Examples of invasive species include ______.

A) kudzu and red-cockaded woodpeckers
B) cod and Chilean sea bass
C) snowshoe hares and kudzu
D) cheatgrass and Burmese pythons

D) cheatgrass and Burmese pythons

The intentional release of a natural enemy to attack a pest population is called _____.

A) coevolution
B) biological control
C) integrated pest management
D) sustainable resource management

B) biological control

The use of the Indian mongoose to control rat populations

A) shows why integrated pest management usually fails.
B) is an example of how coevolution makes biological control difficult.
C) became a disaster when the mongoose turned out to be as invasive as its target.
D) shows how effective biological control can be.

C) became a disaster when the mongoose turned out to be as invasive as its target.

Most crop pests ______.

A) have an equilibrial life history
B) have an opportunistic life history
C) exhibit type I survivorship
D) consist of long-lived individuals

B) have an opportunistic life history

Integrated pest management ______.

A) advocates total eradication of pest species
B) advocates mixed-species plantings and rotating crops
C) favors overwhelming a pest with chemical pesticides
D) aims to keep pest populations on an exponential growth curve

B) advocates mixed-species plantings and rotating crops

Throughout most of human history, human population size _____.

A) was at carrying capacity
B) grew very slowly
C) skyrocketed
D) showed boom and bust cycles

B) grew very slowly

In most developed countries, overall population growth rates ______.

A) are high, so the population is growing rapidly
B) are near zero, so the population size is fairly stable
C) are low, so the population is declining
D) are high, so the population size is fairly stable

B) are near zero, so the population size is fairly stable

In most developing countries ______.

A) birth rates equal death rates, so population size is fairly stable
B) birth rates are much higher than death rates, so the population is growing rapidly
C) birth rates are lower than death rates, so the population is growing rapidly
D) birth rates are lower than death rates, so the population is declining

B) birth rates are much higher than death rates, so the population is growing rapidly

What will be the approximate shape of the age-structure diagram of a rapidly increasing population?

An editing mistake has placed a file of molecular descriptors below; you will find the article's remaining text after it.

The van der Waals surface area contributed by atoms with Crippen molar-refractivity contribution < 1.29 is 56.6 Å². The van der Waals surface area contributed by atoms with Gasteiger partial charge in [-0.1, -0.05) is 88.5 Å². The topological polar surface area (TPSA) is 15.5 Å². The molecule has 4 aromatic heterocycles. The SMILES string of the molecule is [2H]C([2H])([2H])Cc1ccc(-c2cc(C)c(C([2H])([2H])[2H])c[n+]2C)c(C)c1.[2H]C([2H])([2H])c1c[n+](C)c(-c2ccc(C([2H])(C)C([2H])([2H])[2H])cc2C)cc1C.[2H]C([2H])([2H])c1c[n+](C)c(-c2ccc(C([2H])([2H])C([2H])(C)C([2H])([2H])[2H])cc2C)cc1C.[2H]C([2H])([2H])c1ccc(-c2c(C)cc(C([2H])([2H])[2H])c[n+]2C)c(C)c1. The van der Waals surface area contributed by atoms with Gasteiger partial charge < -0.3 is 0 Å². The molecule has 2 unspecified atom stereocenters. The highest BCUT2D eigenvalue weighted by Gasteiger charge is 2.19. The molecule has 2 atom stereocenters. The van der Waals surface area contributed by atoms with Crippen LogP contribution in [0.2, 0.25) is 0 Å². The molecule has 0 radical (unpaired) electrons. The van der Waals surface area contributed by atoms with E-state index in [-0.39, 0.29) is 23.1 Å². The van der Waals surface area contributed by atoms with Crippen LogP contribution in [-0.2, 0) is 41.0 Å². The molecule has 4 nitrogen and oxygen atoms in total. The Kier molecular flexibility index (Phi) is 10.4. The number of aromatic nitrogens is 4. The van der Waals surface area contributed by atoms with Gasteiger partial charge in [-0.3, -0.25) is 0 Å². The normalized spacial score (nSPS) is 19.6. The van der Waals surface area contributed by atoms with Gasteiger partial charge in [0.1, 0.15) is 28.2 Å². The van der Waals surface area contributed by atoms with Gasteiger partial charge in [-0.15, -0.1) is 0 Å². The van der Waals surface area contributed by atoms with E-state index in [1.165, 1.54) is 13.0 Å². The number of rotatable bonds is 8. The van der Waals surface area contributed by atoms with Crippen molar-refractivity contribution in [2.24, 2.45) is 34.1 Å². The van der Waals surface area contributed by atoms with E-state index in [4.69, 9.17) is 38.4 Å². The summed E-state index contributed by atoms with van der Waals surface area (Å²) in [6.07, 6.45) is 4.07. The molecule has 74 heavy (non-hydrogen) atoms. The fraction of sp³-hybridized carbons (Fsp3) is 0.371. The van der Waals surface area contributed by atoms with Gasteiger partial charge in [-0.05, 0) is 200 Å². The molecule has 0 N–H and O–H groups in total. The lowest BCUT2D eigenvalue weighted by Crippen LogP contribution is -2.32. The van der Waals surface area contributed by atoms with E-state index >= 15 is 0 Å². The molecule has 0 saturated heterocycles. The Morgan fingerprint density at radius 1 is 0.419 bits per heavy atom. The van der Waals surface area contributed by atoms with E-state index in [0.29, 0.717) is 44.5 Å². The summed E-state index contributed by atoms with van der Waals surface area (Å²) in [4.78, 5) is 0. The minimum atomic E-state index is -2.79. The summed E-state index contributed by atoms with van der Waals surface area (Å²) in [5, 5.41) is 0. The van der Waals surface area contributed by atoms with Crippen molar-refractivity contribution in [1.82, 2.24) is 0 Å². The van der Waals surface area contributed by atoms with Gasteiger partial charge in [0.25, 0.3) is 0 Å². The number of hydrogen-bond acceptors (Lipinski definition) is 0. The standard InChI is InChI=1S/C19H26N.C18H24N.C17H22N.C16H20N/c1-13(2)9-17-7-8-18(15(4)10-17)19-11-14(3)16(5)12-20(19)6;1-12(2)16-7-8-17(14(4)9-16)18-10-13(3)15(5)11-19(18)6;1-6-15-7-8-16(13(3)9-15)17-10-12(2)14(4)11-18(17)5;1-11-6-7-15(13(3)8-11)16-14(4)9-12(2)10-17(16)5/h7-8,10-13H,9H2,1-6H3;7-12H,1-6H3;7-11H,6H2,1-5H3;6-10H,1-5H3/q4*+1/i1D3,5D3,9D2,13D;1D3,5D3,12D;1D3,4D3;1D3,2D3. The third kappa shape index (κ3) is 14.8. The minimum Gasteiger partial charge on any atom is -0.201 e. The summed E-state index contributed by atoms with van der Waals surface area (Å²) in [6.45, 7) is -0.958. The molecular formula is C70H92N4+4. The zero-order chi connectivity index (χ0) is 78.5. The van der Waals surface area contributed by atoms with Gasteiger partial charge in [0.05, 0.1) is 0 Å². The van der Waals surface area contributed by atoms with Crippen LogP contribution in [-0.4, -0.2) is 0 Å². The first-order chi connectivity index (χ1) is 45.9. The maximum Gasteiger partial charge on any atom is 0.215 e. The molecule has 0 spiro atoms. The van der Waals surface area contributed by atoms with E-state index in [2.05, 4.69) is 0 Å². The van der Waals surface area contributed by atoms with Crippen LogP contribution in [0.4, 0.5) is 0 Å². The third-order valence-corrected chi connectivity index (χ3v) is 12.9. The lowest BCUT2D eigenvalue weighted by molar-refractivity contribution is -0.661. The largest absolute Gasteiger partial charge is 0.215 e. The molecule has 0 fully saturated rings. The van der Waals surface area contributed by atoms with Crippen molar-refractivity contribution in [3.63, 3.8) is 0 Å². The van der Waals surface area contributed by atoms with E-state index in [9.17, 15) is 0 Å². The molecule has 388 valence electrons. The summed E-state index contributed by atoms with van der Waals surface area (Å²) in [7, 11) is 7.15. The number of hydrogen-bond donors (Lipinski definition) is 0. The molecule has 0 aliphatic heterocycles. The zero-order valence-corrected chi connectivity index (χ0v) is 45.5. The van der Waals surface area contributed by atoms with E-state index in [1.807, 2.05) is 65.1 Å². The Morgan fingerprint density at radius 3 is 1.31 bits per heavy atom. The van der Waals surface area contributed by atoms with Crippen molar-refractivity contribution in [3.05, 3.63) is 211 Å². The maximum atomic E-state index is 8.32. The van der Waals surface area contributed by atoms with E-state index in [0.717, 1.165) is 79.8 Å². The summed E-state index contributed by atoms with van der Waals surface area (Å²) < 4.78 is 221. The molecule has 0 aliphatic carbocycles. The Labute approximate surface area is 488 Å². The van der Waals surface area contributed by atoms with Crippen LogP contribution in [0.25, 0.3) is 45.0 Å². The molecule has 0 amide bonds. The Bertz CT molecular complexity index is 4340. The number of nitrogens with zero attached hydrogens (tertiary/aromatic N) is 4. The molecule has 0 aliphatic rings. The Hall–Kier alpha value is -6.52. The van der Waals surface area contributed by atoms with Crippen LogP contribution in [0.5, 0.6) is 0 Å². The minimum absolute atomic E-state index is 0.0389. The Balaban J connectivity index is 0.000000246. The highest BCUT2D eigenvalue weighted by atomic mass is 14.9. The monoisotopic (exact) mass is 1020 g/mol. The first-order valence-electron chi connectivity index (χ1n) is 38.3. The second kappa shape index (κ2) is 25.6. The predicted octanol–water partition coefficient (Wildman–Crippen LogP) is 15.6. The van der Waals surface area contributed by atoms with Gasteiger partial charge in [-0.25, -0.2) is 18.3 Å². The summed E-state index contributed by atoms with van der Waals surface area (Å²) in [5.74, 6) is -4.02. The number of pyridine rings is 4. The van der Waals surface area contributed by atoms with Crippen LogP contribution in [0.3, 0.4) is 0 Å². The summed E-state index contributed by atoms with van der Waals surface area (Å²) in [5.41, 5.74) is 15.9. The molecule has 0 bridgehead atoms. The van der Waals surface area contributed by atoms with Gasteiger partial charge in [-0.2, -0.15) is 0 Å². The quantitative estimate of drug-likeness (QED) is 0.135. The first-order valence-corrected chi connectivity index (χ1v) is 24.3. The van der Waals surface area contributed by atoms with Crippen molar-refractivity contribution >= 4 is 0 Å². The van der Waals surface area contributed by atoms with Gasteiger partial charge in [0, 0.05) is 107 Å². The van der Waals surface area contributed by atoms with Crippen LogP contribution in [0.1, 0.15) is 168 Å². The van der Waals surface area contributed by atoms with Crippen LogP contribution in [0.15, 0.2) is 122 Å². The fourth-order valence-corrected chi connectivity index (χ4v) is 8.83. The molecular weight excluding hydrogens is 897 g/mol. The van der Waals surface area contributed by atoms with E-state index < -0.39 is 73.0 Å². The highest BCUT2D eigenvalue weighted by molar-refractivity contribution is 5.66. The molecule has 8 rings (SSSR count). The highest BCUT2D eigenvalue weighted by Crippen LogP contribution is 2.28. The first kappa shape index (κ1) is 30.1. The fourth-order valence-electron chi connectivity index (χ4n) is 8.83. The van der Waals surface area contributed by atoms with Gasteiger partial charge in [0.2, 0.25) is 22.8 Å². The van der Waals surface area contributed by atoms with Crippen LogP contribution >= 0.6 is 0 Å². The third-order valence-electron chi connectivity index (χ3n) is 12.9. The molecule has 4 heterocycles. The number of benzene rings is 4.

A) a rectangle
B) an inverted pyramid
C) an hourglass
D) a pyramid

D) a pyramid

A study of the human ecological footprint shows that ______.

A) A human population size will soon crash
B) we have already overshot the planet’s capacity to sustain us
C) Earth can sustain the current population, but not much more
D) Earth can sustain a population about double the current population

B) we have already overshot the planet’s capacity to sustain us

The ecological footprint of the United States ______.

A) Is lower than the global average
B) is about the same as the global average
C) shows that Americans consume a disproportionate amount of food and fuel
D) shows that its population size is increasing slowly

C) shows that Americans consume a disproportionate amount of food and fuel

The figure below shows population cycles of snowshoe hare and lynx. Recent field studies suggest that the most likely explanation for these cycles is ______.

A) boom and bust cycles in lemming populations
B) excessive predation of snowshoe hares
C) periodic winter storms
D) nearly unlimited food for hares during the summers

B) excessive predation of snowshoe hares

When did male fur seals reach carrying capacity?

A) 1950
B) 1915
C) 1930
D) 1940

D) 1940

This graph represents three different populations. Use it to answer the following questions.

Which population is growing at the fastest rate?

A) Population C
B) Population A
C) Population B

B) Population A

This graph represents three different populations. Use it to answer the following questions.

If all populations occupy different areas that are approximately the same size, which population will have the lowest density after three years?

A) Population B
B) Population C
C) Population A

B) Population C

Which of the following choices matches this figure?

A) In some species of lizards and rodents, survivorship is constant over the life span.
B) During “mating frenzies,” male and female squid aggregate and release hundreds of eggs and sperm into the water column. The fertilized eggs are often quickly preyed on by fish.
C) Dolphins produce only single offspring at a time and provide parental care for many months.
D) The century plant grows for many years and reproduces and releases hundreds of seeds just once before it withers and dies. Because of the dry desert environment in which it lives, many of the seeds do not survive or are eaten.

C) Dolphins produce only single offspring at a time and provide parental care for many months.

Michigan’s Isle Royale is located in Lake Superior and is 45 miles long and 9 miles wide. Ecologists estimate that the moose population has been on the island since around 1900. The wolf population, on the other hand, has only been there since the winter of 1949. The conditions had to be just right for the lake to freeze and the weather to be calm enough for the first wolves to make the passage over to the island. When the wolves arrived, they were greeted with a large moose population that had no predators. The moose population was at a dangerously high level, but was kept in check by the arrival of the wolves. This “harmonious” pattern continued for at least 20 years.